The debt ceiling is the Republican party’s most immediate political obstacle. The vast majority of the party elite has concluded that holding the debt ceiling hostage could blow up in the GOP’s face — National Review being the latest and most important convert to this view — leaving them with the task of convincing enough House crazies either to go along, or merely to refrain from stringing John Boehner up from a lamppost if he decides to bring the debt ceiling to the House floor and let mostly Democrats vote for it.
Then you have the automatic budget sequestration problem. Here the party elites and the party base are mostly united. President Obama says the answer is a balanced combination of higher revenue and cuts to retirement programs, whereas pretty much the entire GOP insists that the most important principle is no new taxes ever, no way, fuggedabouit. (A handful of dissidents like Michael Gerson want to trade more revenue for more cuts, but they are going through bizarre mental gyrations to obscure this.)
The Wall Street Journal editorial page steps up to the plate to make the no-taxes case.
The Journal notes that the January 1 tax deal was pretty small, as it “will raise only $620 billion at most over 10 years, and probably less.” That is a pretty meager amount, isn’t it? After all, the sainted bipartisan Bowles-Simpson plan proposed to raise $2.6 trillion in new revenue. Obama’s own plan offered to raise $1.6 trillion. By that standard, the $620 billion seems pretty small, leaving plenty of room for more while still keeping tax levels fairly low, right?
Sensing the tension in the argument, the editorial proceeds to explain why it’s just totally hopeless to raise more revenue from the rich. Pay close attention to this self-refuting sentence:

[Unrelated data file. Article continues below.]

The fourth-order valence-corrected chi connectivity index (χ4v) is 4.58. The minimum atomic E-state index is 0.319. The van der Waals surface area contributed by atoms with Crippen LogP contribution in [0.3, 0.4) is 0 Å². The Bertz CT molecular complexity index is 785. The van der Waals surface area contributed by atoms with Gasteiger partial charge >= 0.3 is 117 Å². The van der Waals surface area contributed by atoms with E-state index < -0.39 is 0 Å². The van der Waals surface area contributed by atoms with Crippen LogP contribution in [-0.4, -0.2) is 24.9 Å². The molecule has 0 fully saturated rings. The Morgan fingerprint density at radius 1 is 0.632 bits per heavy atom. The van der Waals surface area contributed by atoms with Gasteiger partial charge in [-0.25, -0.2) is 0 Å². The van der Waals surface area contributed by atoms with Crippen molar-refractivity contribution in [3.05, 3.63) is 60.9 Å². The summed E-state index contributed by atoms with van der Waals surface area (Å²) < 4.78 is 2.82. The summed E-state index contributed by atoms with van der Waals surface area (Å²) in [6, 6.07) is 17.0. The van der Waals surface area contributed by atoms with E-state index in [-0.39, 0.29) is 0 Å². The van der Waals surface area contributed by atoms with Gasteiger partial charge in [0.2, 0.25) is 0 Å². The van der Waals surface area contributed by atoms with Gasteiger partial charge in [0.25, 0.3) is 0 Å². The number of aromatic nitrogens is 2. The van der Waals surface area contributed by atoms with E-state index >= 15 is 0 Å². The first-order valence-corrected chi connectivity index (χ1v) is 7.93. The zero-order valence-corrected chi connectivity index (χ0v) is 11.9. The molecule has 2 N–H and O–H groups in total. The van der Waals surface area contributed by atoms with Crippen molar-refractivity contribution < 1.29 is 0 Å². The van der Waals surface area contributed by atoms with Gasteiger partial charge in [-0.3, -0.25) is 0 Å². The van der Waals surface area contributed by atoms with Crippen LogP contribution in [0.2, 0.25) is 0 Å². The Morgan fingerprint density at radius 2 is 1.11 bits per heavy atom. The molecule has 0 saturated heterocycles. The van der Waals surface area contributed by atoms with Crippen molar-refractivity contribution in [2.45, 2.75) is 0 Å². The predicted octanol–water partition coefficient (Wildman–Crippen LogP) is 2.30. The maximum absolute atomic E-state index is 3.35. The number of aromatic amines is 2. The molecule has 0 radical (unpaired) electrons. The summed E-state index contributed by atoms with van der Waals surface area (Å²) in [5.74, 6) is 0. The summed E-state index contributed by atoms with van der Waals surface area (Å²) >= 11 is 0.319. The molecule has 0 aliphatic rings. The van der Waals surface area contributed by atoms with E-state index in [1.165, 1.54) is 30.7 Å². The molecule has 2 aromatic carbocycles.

Even if they taxed 100% of every dollar earned by every American who earned more than $500,000 in 2010, the feds would take in $1.29 trillion, or not much more than the entire 2012 deficit.
A few things. First of all, the Journal looks at raising taxes on income over half a million dollars, while Obama is proposing to raise taxes on income over a quarter million dollars, so the Journal deliberately skewed the comparison in order to make the resulting sum look unrealistically small. Look how little revenue there is from these rich people!
But even then, the answer they came up with destroys their own case. How little revenue is there? Well, the Journal editorial tries to make it sound tiny by calling it “not much more than the entire 2012 deficit,” but a more plain English way of putting that would be “more than enough to wipe out the entire 2012 budget deficit.” In other words, a lot. And of course, we don’t need or even want to wipe out the 2012 budget deficit. The 2012 budget deficit remains swollen owing to the massive economic crisis, and as the recovery proceeds, the deficit is projected to fall rapidly on its own, making the deficit reduction target much, much lower. Reducing the deficit by a quarter of that sum would be enough to bring the ten-year deficit well into control.
One of the things about the Journal editorial that makes it so consistently entertaining is that its supply-side enthusiasts are so bad at their jobs they don’t even know how to do propaganda right. The way this worked was that the editorial writer wanted a fact to prove that rich people don’t have enough money to make a real dent in the deficit. They tried their best to rejigger the definition of rich so that it came out as small as possible. Then the number came in way too high anyway.
That’s the point at which a good propagandist would have just kept the fact out of the editorial and found a way to write around it. I strongly suspect this is the work of Journal economic editorial writer Stephen Moore, a writer whose work is the subject of a longtime morbid fascination of mine, especially his trademark habit of producing facts or pseudo-facts that utterly refute his point while presenting them as though they confirm it.
Anyway, with Obama offering up cuts to retirement programs in exchange for higher revenue, the demand will soar for arguments that any higher tax revenue is impossible or economically destructive or a blasphemy to the memory of Ronald Reagan. The Journal and Moore will be a vital daily read.